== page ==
A few months ago, I noticed Caitlin's eyes were doing something strange. She would look forward and, while her right eye remained straight, her left eye would drift inward. At first I thought she had picked a new ability to move one eye but not the other. As the day continued, however, I realized that wasn't the case. Thanks to a google search, we determined that it was very likely that she had accomodative esotropia (lazy eye). We decided to set up a doctor's appointment as soon as possible.
God was gracious to open the door for us to get her to an ophthalmologist at Children's Hospital the very next day. We were so grateful for this as the next available appointment was three weeks later. Having to wait so long to have her seen by a doctor while knowing something is wrong would have been excruciating.
We had the appointment and our theory was confirmed. Caitlin did have accomodative esotropia, but we caught it early enough that the doctor felt glasses alone might correct the problem. We may not even need to do eye patching. We just had to keep our very active three year old in glasses full-time. That was good news, but we were still worried...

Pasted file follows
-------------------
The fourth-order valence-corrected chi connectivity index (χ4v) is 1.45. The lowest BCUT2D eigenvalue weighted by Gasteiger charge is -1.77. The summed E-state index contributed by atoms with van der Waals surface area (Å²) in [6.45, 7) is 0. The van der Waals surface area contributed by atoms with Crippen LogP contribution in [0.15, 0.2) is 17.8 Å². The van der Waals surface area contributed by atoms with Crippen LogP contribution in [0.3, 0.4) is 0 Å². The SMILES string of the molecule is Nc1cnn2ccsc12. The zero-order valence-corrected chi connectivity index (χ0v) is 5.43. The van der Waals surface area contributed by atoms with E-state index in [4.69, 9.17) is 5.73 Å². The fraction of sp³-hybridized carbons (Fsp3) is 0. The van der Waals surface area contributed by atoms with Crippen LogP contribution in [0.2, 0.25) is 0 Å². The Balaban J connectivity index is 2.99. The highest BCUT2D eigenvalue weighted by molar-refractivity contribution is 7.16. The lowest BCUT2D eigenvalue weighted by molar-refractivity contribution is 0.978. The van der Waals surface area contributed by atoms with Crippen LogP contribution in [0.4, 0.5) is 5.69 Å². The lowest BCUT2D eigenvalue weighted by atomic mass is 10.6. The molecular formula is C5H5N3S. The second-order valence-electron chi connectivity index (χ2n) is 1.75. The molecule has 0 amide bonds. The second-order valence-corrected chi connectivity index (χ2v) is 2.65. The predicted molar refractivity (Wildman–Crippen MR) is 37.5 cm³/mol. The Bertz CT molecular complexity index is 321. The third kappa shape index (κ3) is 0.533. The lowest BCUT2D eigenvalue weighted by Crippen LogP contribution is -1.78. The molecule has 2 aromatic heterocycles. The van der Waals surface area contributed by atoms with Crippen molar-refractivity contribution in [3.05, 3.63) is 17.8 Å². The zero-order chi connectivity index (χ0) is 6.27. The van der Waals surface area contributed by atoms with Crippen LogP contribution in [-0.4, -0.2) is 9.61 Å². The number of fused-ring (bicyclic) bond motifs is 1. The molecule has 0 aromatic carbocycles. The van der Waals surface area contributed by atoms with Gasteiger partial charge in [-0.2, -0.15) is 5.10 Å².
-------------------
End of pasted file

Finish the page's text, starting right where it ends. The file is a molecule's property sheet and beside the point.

What if she refused to wear her glasses? What if she needed corrective eye surgery one day? What if we hadn't discovered this and she had gone blind in her left eye? Worries, worries, and more worries.
As all these thoughts are running through my mind I ask the doctor a question. Caitlin had just had her eyes dilated and the effects wouldn't wear off for another 24 hours. I asked if having her eyes dilated was going to bother Caitlin the next day. Her answer forever altered my perception on worry.
She said, "We can either choose to worry, or choose to have fun. Kids will always choose to have fun."
I thought that maybe this is what it means to have faith like a child. Trusting God whole-heartedly and taking him at his word when He says He loves us. Believing that He will take care of us (Matthew 6:25-27). Choosing, not to worry, but to enjoy life.
Most of the time, I act way too grown-up. I can relate to Picasso's when he says,
“It took me four years to paint like Raphael, but a lifetime to paint like a child.”
Some have called me an "old soul" and my family has joked that I was "born an adult." When I was a teenager, I took pride in this - glad that I was mature for my age. But as an adult, I realize that I think too hard and worry too much.
Now I endeavor to be like a child. My kids teach me what true joy looks like, and I want to be more like them. Like Picasso, I feel it may take me a lifetime to get there. But I want to grow younger everyday.
Here you will find my thoughts on life and religion. I pray this will be a space where you will not only be encouraged, but would become an active participant as well.